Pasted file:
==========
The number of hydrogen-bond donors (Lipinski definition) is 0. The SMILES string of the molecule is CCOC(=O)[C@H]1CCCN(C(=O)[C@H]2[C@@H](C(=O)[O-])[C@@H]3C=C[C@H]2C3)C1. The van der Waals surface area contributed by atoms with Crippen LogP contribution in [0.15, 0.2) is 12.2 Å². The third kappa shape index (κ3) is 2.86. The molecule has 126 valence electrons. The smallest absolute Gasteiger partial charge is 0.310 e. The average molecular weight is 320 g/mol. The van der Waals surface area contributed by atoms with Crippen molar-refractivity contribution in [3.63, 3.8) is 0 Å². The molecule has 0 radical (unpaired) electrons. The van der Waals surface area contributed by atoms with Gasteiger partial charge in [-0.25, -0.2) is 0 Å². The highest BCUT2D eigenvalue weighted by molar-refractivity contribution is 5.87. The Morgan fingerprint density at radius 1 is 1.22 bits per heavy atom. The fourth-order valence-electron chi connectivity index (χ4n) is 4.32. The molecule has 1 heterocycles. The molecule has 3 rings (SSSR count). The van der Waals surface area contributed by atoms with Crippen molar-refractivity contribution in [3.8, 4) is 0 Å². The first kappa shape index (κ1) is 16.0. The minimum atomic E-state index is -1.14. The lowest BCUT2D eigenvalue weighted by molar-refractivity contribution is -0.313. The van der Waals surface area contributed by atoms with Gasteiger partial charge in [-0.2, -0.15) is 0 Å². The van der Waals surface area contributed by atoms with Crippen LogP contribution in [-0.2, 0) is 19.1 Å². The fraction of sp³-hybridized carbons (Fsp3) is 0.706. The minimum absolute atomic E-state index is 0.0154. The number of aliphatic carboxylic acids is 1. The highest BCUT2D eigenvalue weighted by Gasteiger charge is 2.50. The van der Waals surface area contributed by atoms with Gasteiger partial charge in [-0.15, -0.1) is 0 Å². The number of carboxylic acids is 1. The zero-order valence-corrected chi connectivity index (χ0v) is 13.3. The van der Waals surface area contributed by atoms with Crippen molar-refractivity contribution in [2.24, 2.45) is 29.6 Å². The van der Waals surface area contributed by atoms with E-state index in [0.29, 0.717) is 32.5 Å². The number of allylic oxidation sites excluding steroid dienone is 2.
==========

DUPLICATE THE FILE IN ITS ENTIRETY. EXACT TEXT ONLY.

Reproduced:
The number of hydrogen-bond donors (Lipinski definition) is 0. The SMILES string of the molecule is CCOC(=O)[C@H]1CCCN(C(=O)[C@H]2[C@@H](C(=O)[O-])[C@@H]3C=C[C@H]2C3)C1. The van der Waals surface area contributed by atoms with Crippen LogP contribution in [0.15, 0.2) is 12.2 Å². The third kappa shape index (κ3) is 2.86. The molecule has 126 valence electrons. The smallest absolute Gasteiger partial charge is 0.310 e. The average molecular weight is 320 g/mol. The van der Waals surface area contributed by atoms with Crippen molar-refractivity contribution in [3.63, 3.8) is 0 Å². The molecule has 0 radical (unpaired) electrons. The van der Waals surface area contributed by atoms with Gasteiger partial charge in [-0.25, -0.2) is 0 Å². The highest BCUT2D eigenvalue weighted by molar-refractivity contribution is 5.87. The Morgan fingerprint density at radius 1 is 1.22 bits per heavy atom. The fourth-order valence-electron chi connectivity index (χ4n) is 4.32. The molecule has 1 heterocycles. The molecule has 3 rings (SSSR count). The van der Waals surface area contributed by atoms with Crippen molar-refractivity contribution in [3.8, 4) is 0 Å². The first kappa shape index (κ1) is 16.0. The minimum atomic E-state index is -1.14. The lowest BCUT2D eigenvalue weighted by molar-refractivity contribution is -0.313. The van der Waals surface area contributed by atoms with Gasteiger partial charge in [-0.2, -0.15) is 0 Å². The van der Waals surface area contributed by atoms with Crippen LogP contribution in [-0.2, 0) is 19.1 Å². The fraction of sp³-hybridized carbons (Fsp3) is 0.706. The minimum absolute atomic E-state index is 0.0154. The number of aliphatic carboxylic acids is 1. The highest BCUT2D eigenvalue weighted by Gasteiger charge is 2.50. The van der Waals surface area contributed by atoms with Gasteiger partial charge in [-0.15, -0.1) is 0 Å². The number of carboxylic acids is 1. The zero-order valence-corrected chi connectivity index (χ0v) is 13.3. The van der Waals surface area contributed by atoms with Crippen molar-refractivity contribution in [2.24, 2.45) is 29.6 Å². The van der Waals surface area contributed by atoms with E-state index in [0.29, 0.717) is 32.5 Å². The number of allylic oxidation sites excluding steroid dienone is 2.